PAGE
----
The Land of Blood and Honey: The Rise of Modern Israel

The Land of Blood and Honey: The Rise of Modern Israel

by Martin van Creveld
     
 

View All Available Formats & Editions

The definitive one-volume history of Israel by its most distinguished historian



From its Zionist beginnings at the end of the nineteenth century through the past sixty, tumultuous years, the state of Israel has been, as van Creveld argues, "the greatest success story in the entire twentieth century." In this

See more details below

Overview

The definitive one-volume history of Israel by its most distinguished historian



From its Zionist beginnings at the end of the nineteenth century through the past sixty, tumultuous years, the state of Israel has been, as van Creveld argues, "the greatest success story in the entire twentieth century." In this crisp volume, he skillfully relates the improbable story of a nationless people who, given a hot and arid patch of land and coping with every imaginable obstacle, founded a country that is now the envy of surrounding states. While most studies on Israel focus on the political, this encompassing history weaves together the nation's economic, social, cultural and religious narratives while also offering diplomatic solutions to help Israel achieve peace. Without question, this is the best one-volume history of Israel and its people.

Editorial Reviews

Publishers Weekly
It's no mean feat to sketch the late 19th century rise of Zionism and creation of Israel with economy and compassion, and to deliver an honest appraisal of the country's strengths and weaknesses. That celebrated historian van Creveld (The Culture of War) manages just this, and does so with an easy accessibility, is to be admired. But he inexplicably fails to address Israel's occupation of Palestinian lands until he reaches the 21st century, hardly even mentioning Palestinian opposition until more than half the book is past. Nothing Israel has done in the last 43 years can be understood without considering the money and manpower invested in controlling one and a half million people, to say nothing of its international relations (and wars). To write that "by the 1980s, to be a left-winger meant opposing settlement" or that "one country after another cut its diplomatic ties with Jerusalem " without considering why is to overlook the single greatest factor affecting four decades of Israeli history, an enormous misstep in an otherwise first-rate study. (Aug.)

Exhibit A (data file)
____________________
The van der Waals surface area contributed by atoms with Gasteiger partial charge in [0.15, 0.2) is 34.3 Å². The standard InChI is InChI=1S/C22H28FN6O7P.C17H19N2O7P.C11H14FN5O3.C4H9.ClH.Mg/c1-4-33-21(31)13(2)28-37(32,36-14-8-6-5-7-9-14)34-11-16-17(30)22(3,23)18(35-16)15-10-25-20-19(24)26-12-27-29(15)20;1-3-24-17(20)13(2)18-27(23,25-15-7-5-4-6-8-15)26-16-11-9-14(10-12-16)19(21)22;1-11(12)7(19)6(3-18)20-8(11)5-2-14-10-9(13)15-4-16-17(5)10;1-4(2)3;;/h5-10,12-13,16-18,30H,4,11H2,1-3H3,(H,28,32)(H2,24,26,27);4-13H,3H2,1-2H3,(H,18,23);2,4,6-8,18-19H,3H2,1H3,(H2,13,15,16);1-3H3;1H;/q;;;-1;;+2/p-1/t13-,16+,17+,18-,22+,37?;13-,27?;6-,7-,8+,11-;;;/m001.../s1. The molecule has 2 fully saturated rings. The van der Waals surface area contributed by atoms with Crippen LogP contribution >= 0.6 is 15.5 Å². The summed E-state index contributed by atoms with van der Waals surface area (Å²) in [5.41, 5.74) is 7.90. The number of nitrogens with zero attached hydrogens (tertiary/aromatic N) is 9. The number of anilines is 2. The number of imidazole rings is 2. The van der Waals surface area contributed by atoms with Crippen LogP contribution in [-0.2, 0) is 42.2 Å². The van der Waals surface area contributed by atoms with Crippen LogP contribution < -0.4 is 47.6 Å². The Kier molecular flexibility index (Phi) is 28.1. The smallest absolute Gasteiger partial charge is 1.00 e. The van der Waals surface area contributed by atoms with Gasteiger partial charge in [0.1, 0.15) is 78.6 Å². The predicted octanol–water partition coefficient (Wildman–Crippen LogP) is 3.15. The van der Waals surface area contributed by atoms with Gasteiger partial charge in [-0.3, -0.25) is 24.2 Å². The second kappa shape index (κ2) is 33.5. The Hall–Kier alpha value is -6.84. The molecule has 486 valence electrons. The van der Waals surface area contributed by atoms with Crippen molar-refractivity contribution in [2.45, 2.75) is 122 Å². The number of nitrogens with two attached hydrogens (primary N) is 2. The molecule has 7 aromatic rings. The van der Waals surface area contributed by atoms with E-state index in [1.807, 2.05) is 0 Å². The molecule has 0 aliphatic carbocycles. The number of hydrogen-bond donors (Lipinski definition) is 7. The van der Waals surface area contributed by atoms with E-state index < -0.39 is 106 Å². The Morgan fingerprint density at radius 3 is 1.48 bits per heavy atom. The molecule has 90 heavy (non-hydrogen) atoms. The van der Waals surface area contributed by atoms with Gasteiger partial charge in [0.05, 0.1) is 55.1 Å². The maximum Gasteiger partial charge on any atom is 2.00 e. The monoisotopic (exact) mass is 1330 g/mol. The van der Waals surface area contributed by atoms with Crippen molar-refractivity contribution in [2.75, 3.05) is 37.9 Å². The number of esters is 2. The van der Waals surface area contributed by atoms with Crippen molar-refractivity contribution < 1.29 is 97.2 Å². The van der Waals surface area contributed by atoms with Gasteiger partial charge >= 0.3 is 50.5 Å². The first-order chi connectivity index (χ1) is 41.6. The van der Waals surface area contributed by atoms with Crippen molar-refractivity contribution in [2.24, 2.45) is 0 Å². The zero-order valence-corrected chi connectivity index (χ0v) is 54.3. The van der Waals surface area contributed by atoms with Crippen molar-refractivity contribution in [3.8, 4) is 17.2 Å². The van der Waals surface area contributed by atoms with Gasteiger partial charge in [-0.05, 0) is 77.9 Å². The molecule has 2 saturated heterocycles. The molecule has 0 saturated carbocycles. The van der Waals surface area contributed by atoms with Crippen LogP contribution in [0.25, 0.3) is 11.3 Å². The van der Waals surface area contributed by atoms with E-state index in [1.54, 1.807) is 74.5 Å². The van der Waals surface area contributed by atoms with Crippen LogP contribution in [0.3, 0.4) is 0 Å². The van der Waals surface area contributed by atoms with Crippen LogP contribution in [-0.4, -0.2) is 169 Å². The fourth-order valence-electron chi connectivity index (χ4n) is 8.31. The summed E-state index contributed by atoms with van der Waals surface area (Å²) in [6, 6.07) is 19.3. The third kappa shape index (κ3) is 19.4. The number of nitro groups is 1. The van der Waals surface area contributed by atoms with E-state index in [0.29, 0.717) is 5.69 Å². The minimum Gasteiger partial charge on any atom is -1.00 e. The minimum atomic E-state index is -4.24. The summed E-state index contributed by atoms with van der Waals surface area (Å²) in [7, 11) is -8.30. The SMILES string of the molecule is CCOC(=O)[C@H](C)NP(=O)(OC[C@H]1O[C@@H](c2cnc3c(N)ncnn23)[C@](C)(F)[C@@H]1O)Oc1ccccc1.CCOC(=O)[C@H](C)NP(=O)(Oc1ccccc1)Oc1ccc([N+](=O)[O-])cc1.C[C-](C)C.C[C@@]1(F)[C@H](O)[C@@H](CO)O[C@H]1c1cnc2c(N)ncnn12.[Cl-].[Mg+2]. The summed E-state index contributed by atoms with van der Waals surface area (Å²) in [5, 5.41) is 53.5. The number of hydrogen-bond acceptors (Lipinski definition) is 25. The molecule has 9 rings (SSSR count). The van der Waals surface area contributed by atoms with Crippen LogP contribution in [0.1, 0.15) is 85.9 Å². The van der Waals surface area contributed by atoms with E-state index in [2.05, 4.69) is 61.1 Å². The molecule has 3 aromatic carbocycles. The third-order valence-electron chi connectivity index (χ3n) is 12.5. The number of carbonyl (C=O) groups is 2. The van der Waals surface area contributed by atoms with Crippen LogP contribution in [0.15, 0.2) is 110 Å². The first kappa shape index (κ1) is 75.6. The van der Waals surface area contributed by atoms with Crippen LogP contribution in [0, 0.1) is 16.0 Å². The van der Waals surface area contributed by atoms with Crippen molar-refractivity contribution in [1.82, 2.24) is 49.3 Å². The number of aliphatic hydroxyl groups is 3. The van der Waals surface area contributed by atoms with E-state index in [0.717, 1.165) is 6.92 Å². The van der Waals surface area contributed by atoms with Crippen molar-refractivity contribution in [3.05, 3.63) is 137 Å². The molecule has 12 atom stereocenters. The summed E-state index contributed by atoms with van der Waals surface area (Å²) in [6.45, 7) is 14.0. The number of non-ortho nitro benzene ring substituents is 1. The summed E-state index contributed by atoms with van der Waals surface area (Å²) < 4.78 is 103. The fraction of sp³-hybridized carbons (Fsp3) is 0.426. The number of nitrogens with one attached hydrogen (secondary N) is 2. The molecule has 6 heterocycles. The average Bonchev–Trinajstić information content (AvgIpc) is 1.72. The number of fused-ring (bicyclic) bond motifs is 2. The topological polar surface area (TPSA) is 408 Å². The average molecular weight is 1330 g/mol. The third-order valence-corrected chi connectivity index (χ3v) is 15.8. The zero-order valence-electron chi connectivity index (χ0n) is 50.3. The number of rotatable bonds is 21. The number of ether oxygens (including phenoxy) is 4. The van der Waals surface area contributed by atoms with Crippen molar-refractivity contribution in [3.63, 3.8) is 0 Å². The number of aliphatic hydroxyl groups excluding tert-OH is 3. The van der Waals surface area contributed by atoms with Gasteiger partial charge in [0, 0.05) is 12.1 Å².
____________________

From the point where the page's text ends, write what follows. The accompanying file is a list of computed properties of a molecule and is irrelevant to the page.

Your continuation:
Library Journal
Van Creveld (history, emeritus, Hebrew Univ., Jerusalem; The Culture of War) updates the crowded canon of 21st-century examinations of Israeli history only three years after Howard M. Sachar's revised third edition of his immense A History of Israel: From the Rise of Zionism to Our Time. Even Van Creveld's time line is one Israeli prime minister behind. Like Sachar, Van Creveld begins with the Zionist origins of Israel in 19th-century Europe, but he tells the political story more succinctly and discusses issues such as the American influence on Israeli feminism and popular culture, the decline of the kibbutz, and the dilemmas of Israeli Arabs. His glossary of Hebrew terms also serves as a guide to Israeli political parties. Citing Hebrew language sources, Van Creveld enlivens his history with quotes from major players in that history (often acrid comments on other players) and his own opinions (he claims to have been the first to suggest the construction of a physical barrier between "old" Israel and the territories) on Israeli politics, culture, and society. VERDICT College students especially will prefer this to previous works because of the author's sense of humor and balance in describing the polarizing events in Israel's recent history.—Joel Neuberg, Santa Rosa Junior Coll. Lib., CA